By Sharon Bernstein
LOS ANGELES (Reuters) - The FBI searched the offices of a California state senator and the Latino legislative caucus on Tuesday as part of an investigation into undisclosed "allegations of criminal activity," a spokeswoman for the agency said.
Agents began searching the offices of the senator, Ron Calderon, and the Latino caucus at about 3 p.m., and were still at work five hours later, FBI spokeswoman Laura Eimiller said.
"The FBI is serving a search warrant at the state Capitol in Sacramento," she said. "We're seeking evidence based on allegations of criminal activity."
The two search warrants granted in the case were sealed by a judge, so the FBI could not disclose the nature of the investigation, other than to say that it was criminal, Eimiller said.
No immediate arrests were planned, she said.
Calderon did not respond to a request for comment and his office referred all calls to Mark Geragos, a high-profile Los Angeles defense lawyer who represented the late singer Michael Jackson in a molestation investigation and Scott Peterson, who was convicted in 2004 for killing his wife.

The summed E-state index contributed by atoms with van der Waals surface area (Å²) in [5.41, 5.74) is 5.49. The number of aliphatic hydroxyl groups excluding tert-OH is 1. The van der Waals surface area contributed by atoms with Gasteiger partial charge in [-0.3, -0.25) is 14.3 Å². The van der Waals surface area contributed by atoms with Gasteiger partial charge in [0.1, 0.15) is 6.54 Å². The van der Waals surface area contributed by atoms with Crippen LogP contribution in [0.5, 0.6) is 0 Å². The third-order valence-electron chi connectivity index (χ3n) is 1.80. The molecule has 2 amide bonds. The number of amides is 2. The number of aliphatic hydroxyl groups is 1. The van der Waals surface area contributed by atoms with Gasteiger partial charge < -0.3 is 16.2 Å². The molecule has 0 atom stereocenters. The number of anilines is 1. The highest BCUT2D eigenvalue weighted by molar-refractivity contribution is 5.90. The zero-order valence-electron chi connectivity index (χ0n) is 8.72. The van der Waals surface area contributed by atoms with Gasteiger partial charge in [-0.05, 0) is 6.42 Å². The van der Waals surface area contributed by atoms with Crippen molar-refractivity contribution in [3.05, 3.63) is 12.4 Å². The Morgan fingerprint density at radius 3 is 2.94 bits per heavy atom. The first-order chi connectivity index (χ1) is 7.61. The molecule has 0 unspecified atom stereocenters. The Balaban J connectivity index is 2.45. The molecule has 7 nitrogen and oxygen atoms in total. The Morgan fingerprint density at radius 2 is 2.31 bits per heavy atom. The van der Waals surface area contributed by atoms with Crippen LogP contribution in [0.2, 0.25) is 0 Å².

Geragos said the FBI had not told him what evidence was being sought in the search warrants, citing the court seal. He said agents had not interviewed Calderon.
Geragos criticized the FBI for requesting that the search warrants be kept secret but then confirming to the press that they had been carried out.
"They won't even let me look at it," Geragos said. "They should be ashamed of themselves for asking for a sealed warrant at the same time as they're leaking it to the press."
Tony Beard, chief sergeant at arms for the California Senate, confirmed the raid in a written statement. He said the Senate had no information about the nature of the investigation.
"The Senate has and will continue to fully cooperate with the agents in this matter," Beard said.
Calderon, who represents the community of Montebello, near Los Angeles, was elected to the state's upper house in 2006, according to a biography posted on his website.
His recent bills include an effort to shield homeowners who sell their houses in a short sale from being taxed on the loss taken by their lenders.
(Reporting by Sharon Bernstein; Editing by Dan Whitcomb and David Brunnstrom)